Louder Than a Bomb Omaha Youth Slam Poetry Festival: “the point is the poetry, the point is the people”
If your usual reaction to poetry is along the lines of “Ugh” or “No thanks” than be prepared to undergo a conversion when you attend a slam poetry event. It’s hard to imagine not being carried away by the sheer exuberance, courage, passion, and talent displayed at one of these celebrations of words and ideas. The Louder Than a Bomb Omaha Youth Poetry Festival is a prime example of all this and more at work. My story about it in The Reader (www.thereader.com) is repurposed here. Check out the team finals this Friday, April 12 at Creighton University. The individual finals are April 21 at UNL. Even if you think you don’t like poetry, you’ll find yourself getting hooked and cheering and applauding poets the way you do musicians or actors or athletes.
©by Leo Adam Biga
Now appearing in The Reader (www.thereader.com)
As the Louder Than a Bomb Omaha Youth Poetry Festival draws to a close after weeks of preliminary bouts and last Sunday’s semi-finals, it appears slam poetry is a new outlet for that rite-of-passage known as adolescence.
The 2013 team finals pitting defending champion Duchesne, Lincoln North Star, Lincoln High and Omaha Central are April 12 at 7 p. dm. in the Hixson-Lied Auditorium at Creighton University‘s Harper Center. The event is free and open to the public.
Poets serve as coaches of participating teams from public and private, inner city and suburban schools and community organizations.
“I love the mix of different schools and geography we have represented,” says Omaha poet and festival director Matt Mason.
He also loves how slam poetry brings together cool kids and nerds. “There’s the football player and the chess player and the golf kid, all lined up on the same team helping each other,” says Mason. “Teachers report this is an approach to poetry that reaches students not reached very much in classes. Asking them to write and perform and tell their stories really opens something up in them and makes them appreciate what’s happening at school rather than sitting there with a bad look on their face.”
Teams prime themselves for a season of poetry concentration.
“We treat this as if it were a sports activity at a school where teams start practicing, getting ready for competition, doing workshops and scrimmages in the fall, and then there’s the big tournament (festival) in the spring,” he says.
There are scores and standings but Mason says it’s more a celebration of creatively expessing ideas and feelings.
Duchesne team member Gina Keplinger repeats a festival slogan “the point is the poetry, the point is the people,” adding, “Poetry is bigger than stages and pages and microphones.”
The often achingly intimate poetic reveries explore love and loss, identity issues, social woes, and everything human. Westside team member Lia Hagen’s “Inappropriate” is a satirical critique of gayphobia. Lincoln North Star team member Shatice Archie’s “My Two Inch Thick Mattress” is about homelessness.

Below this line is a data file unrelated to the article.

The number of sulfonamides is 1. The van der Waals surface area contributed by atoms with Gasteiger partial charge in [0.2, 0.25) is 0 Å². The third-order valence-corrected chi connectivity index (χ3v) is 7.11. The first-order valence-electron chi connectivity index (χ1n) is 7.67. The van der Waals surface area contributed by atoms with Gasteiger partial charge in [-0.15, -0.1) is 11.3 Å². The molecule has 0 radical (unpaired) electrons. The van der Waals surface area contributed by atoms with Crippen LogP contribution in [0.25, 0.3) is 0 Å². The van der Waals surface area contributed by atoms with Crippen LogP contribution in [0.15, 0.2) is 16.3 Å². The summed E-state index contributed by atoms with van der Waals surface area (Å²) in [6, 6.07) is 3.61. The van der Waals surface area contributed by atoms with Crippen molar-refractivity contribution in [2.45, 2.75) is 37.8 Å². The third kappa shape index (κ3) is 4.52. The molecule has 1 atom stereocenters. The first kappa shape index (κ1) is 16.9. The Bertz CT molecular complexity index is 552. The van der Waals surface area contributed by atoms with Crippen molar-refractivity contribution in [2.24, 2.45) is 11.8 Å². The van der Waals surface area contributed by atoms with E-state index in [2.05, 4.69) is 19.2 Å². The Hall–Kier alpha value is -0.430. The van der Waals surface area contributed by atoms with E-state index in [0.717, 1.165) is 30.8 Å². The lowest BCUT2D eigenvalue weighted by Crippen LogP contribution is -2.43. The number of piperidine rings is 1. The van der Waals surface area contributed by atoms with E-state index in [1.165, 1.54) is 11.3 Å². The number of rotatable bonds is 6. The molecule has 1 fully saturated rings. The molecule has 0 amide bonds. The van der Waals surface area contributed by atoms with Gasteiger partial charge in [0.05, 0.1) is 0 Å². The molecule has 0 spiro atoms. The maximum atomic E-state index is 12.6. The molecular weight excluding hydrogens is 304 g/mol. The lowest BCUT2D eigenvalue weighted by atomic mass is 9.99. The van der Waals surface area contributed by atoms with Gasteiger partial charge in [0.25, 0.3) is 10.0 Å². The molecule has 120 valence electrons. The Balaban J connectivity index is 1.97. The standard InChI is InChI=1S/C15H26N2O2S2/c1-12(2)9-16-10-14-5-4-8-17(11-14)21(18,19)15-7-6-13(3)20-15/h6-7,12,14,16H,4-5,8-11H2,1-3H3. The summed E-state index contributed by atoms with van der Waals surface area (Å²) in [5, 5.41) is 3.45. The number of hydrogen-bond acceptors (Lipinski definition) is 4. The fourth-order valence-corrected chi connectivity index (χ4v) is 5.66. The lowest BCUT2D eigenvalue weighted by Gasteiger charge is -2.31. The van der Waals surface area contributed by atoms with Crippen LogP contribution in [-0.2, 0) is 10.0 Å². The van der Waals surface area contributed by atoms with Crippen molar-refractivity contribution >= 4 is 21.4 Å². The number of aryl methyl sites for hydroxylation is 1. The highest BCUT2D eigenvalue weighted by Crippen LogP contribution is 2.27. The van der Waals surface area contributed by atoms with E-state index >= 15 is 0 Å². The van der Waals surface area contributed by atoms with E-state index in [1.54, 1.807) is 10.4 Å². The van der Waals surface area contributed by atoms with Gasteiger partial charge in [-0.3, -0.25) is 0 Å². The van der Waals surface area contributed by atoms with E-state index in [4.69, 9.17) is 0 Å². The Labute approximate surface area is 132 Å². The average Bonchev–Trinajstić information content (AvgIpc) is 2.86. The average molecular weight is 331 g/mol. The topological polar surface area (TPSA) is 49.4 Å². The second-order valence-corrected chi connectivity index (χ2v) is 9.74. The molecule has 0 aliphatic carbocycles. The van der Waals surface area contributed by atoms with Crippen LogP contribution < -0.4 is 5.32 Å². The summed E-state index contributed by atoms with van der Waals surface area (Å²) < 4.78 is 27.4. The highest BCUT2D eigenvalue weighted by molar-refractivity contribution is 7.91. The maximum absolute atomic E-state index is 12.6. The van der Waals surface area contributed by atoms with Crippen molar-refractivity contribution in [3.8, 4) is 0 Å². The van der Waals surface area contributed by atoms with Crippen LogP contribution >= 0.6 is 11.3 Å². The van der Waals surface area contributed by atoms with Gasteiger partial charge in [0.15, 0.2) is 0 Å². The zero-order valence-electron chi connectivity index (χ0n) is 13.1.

“The thing that continually impresses me is the way the students so directly and honestly address the most challenging issues in their lives…nothing is out-of-bounds or too personal for them,” says Westside and Central coach Greg Harries.
The fest is put on by the Mason-led Nebraska Writers Collective, which sends poets into area schools. When a documentary profiling a Chicago youth slam poetry competition caused a buzz here he rode that impetus to organize the first LTAB Omaha slam in 2012. Twelve teams competed then. The field grew to 19 teams this year, for him a signal of slam poetry’s growing popularity.
“I think more and more it is getting into the culture. It wasn’t just the movie that got kids onto slam poetry teams. YouTube made more people aware of it. What we did last year created a kind of momentum, so that we’ve got students trying to get LTAB teams into their schools because they’ve got friends on a LTAB team. So it’s spreading now from the kids themselves. They are the best advocates because they’re excited about it and their friends see how excited they are.”
Slam’s competitive aspects are real but not paramount. Judges award points for individual and team performances. Performers with the highest cumulative marks keep advancing. Audiences are encouraged to express their appreciation and do so with applause, finger snaps, cheers. Mason’s impressed that competitors don’t seem as caught up in the winning or losing as they do in the shared experience.
“What’s really exciting for me is to see how these students support each other and support other teams. They’re cheering for their own team because it’s a competition but when somebody from another team does something they like they’re the first ones on their feet.
“These kids just want to see good stuff and so they get excited when they see it.”
Keplinger says, “Being cheered on, complimented and genuinely congratulated by poets who were not members of my team was a welcome surprise.”
“There’s a competition but there’s also a recognition and acceptance of each other’s talents,” says Lincoln High English teacher Deborah McGinn. “The camaraderie is based on words and language. The energy is just sky high.”
Mason’s enthused the fest is growing the state’s poetry community.
“We’ve held poetry slams for students for years in the area and they’ve been decent, we’ve seen some good work, but it hasn’t had anywhere near this level of talent and just really polished work. I mean, the talent level is just through the roof. I think that goes back to our coaches working with schools for months, not just coming in and doing a one-off workshop.
“A fair amount of our coaches are coaching a team for the second time. I think the work shows that these kids are growing and really speaking about issues the audience responds to and doing it in a way that really brings them alive.”